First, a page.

This is the foundation that determines the success of your marketing campaign. Never underestimate this part of your marketing. It is often the audience’s motivation toward solving their problems that bring them to your business.

For your offer to be appealing, first the audience has to be interested in the offer. That means targeting those whose problems can be solved if they buy or use your product or service.

The essence of marketing is the message, and messaging is a dialogue. If you speak to the audience’s interest, they will speak to you with their attention. Read on if you want to know why should you speak to their interest instead of their problems.

2. Speak to Your Audience’s Interest

In the world of copywriting, we’re taught to amplify the pain so that when we present the offer, it will create a desire in the prospect’s minds.

Well, that’s true. But I’ve found out that an offer can be much more appealing and persuasive when you speak to the prospect’s interest.

The reason is simple. Your audience doesn’t want to listen to their pain. They want to listen to the solution of their pain.

That’s why they’re interested in things. This is the subtle way to speak to their pain without them rolling their eyes when they look at your offer.

Humans are hard-wired to run away from pain. It’s our primal instinct that has existed for thousands of years and will continue to exist to allow us to survive.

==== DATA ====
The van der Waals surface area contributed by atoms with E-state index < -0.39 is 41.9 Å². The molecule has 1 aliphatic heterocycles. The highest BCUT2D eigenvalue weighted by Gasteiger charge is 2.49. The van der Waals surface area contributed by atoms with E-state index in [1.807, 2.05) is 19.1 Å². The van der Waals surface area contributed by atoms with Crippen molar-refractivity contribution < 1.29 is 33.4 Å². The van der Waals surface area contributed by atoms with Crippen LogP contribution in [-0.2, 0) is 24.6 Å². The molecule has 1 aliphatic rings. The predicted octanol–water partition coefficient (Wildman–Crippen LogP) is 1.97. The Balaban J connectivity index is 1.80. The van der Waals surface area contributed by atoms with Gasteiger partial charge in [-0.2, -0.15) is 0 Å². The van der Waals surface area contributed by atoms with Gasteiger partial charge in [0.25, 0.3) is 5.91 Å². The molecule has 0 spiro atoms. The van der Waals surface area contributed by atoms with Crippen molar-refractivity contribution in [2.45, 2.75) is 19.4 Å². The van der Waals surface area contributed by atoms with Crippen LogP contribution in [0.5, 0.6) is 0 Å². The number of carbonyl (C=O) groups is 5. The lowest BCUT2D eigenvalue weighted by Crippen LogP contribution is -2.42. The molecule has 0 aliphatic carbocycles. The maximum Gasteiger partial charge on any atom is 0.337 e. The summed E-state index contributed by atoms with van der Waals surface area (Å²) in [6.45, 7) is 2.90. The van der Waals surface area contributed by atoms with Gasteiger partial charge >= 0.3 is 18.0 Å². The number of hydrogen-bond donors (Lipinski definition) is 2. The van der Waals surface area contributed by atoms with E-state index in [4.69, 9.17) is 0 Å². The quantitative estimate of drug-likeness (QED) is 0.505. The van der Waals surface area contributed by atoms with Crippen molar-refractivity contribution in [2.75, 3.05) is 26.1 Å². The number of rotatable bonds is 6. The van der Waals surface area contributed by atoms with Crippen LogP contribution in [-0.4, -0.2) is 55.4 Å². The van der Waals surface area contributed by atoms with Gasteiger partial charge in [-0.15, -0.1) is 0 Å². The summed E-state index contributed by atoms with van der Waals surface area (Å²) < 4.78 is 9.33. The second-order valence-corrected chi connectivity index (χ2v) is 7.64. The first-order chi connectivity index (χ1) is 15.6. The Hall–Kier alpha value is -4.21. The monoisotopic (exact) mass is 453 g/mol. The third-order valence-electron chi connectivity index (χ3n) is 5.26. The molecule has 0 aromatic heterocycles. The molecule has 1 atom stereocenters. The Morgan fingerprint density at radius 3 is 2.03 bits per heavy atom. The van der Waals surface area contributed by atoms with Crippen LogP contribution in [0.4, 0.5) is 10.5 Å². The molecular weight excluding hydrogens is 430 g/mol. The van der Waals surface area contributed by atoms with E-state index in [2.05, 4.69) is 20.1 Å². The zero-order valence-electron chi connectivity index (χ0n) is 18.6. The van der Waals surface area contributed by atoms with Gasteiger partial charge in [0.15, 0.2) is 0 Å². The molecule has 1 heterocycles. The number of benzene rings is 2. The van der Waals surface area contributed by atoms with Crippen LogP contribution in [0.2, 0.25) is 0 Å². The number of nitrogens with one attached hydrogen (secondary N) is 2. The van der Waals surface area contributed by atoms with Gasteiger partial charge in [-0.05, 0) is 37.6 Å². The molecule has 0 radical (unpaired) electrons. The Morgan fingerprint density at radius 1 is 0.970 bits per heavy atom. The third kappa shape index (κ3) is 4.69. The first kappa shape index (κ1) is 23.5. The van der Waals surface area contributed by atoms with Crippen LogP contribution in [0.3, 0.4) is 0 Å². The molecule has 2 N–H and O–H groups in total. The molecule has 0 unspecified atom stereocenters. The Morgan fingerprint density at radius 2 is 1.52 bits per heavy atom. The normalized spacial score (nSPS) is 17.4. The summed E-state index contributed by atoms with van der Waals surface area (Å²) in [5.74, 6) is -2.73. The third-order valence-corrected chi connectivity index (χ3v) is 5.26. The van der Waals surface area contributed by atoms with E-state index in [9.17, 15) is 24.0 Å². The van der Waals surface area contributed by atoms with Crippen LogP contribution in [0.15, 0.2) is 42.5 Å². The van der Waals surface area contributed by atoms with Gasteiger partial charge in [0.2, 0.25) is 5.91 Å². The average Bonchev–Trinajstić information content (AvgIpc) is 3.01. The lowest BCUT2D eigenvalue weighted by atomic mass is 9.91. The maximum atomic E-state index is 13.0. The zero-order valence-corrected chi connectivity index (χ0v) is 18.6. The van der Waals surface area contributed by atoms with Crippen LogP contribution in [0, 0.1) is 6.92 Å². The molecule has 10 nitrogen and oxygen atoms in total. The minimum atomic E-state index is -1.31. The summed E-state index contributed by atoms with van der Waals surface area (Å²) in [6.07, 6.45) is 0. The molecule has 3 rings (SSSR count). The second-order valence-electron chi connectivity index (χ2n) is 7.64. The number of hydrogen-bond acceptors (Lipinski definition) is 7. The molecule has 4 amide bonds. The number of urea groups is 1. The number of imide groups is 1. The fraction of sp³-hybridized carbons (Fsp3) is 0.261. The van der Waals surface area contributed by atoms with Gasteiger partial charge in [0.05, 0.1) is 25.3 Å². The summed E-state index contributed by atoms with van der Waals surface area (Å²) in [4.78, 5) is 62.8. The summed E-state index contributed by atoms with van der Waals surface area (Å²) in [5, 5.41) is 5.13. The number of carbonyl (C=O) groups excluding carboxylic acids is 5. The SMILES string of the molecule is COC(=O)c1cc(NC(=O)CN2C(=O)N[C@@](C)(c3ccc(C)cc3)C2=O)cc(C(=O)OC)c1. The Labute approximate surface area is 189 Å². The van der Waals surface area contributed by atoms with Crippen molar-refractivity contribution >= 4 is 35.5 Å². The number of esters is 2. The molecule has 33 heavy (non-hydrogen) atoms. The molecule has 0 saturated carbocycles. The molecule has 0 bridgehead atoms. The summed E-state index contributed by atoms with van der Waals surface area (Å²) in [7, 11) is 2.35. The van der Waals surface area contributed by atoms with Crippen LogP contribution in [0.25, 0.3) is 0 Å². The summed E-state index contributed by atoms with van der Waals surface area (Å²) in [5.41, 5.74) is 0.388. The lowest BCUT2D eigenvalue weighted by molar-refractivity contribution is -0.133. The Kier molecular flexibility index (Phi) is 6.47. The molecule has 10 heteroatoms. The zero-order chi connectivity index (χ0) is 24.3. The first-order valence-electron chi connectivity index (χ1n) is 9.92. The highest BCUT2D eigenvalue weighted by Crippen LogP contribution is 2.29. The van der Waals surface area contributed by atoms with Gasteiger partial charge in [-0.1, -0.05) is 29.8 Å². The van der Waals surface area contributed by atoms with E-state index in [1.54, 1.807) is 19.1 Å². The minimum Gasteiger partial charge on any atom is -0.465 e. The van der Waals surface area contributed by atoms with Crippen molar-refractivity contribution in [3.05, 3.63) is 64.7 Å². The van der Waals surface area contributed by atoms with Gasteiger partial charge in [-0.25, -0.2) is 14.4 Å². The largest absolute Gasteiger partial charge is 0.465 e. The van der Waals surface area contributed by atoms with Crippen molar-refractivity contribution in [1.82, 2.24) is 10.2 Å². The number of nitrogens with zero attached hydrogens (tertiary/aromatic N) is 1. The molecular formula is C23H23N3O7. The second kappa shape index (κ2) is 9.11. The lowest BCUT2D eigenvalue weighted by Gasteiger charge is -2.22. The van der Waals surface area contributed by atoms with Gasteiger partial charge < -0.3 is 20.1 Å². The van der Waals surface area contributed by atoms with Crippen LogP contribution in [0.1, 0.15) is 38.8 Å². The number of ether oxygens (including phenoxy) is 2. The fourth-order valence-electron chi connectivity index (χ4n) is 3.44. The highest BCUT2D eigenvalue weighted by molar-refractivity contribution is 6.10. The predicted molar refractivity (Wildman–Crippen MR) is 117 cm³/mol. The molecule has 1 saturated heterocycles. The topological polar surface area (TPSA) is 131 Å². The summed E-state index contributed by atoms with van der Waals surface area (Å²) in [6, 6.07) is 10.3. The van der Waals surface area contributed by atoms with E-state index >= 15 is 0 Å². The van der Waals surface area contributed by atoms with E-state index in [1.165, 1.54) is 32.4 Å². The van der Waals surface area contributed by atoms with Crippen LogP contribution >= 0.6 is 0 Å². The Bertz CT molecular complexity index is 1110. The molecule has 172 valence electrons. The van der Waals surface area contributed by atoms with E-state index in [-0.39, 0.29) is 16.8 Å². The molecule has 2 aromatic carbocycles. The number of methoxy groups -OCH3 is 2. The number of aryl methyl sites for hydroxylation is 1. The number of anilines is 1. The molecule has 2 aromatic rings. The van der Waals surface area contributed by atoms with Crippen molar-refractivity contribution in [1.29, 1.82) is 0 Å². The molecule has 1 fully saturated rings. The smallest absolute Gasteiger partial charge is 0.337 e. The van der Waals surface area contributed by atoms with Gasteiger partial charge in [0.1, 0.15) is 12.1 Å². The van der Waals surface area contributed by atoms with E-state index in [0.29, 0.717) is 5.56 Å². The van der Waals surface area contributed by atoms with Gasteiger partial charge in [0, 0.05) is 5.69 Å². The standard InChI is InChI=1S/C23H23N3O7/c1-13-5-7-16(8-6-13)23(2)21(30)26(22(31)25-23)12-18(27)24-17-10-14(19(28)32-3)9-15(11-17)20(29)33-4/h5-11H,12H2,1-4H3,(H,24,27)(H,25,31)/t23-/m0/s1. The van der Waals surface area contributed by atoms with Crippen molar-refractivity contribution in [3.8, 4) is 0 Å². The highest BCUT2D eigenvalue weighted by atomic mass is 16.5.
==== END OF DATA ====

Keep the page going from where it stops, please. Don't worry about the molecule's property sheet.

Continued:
Once you know what your prospect’s interests are, it’s easy to write a strong, appealing headline. They can’t help but find out more.

Let’s say you’re selling an automatic massage chair. Which headline grabs your attention instantly?

  1. *Your offer name* soothes your back pain like no other to make you feel 10 years younger.
  2. *Your offer name* uses the newest rolling sensor technology to bring comfort and on-point massaging experience to make you feel 10 years younger.

I highlighted the customer’s problem in the first headline. It’s OK but not that compelling. Notice how it changes when I highlight the customer’s interest in the second one.

You should include their interest in your headline because you only have seconds to grab their attention. Your audience is swamped by headlines and offers.

Trust me when I say that they will scroll past through your offer if it’s not compelling enough. Just like how you scroll on Facebook.